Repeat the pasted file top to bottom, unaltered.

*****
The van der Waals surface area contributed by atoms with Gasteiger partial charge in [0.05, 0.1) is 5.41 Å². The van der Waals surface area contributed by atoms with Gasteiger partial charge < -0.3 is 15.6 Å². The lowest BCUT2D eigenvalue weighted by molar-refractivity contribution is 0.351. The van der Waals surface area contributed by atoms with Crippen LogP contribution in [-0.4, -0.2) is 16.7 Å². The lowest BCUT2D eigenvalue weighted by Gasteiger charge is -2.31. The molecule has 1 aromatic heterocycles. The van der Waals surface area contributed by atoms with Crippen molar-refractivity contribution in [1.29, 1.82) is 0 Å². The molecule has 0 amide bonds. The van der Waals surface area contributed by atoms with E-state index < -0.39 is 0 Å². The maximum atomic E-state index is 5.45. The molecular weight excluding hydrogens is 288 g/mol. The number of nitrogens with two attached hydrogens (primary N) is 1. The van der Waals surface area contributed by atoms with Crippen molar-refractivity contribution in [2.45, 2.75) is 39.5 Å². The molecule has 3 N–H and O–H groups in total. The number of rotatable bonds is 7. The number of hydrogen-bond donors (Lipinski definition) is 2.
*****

The van der Waals surface area contributed by atoms with Gasteiger partial charge in [0.05, 0.1) is 5.41 Å². The van der Waals surface area contributed by atoms with Gasteiger partial charge < -0.3 is 15.6 Å². The lowest BCUT2D eigenvalue weighted by molar-refractivity contribution is 0.351. The van der Waals surface area contributed by atoms with Crippen LogP contribution in [-0.4, -0.2) is 16.7 Å². The lowest BCUT2D eigenvalue weighted by Gasteiger charge is -2.31. The molecule has 1 aromatic heterocycles. The van der Waals surface area contributed by atoms with Crippen molar-refractivity contribution in [1.29, 1.82) is 0 Å². The molecule has 0 amide bonds. The van der Waals surface area contributed by atoms with E-state index < -0.39 is 0 Å². The maximum atomic E-state index is 5.45. The molecular weight excluding hydrogens is 288 g/mol. The number of nitrogens with two attached hydrogens (primary N) is 1. The van der Waals surface area contributed by atoms with Crippen molar-refractivity contribution in [2.45, 2.75) is 39.5 Å². The molecule has 3 N–H and O–H groups in total. The number of rotatable bonds is 7. The number of hydrogen-bond donors (Lipinski definition) is 2.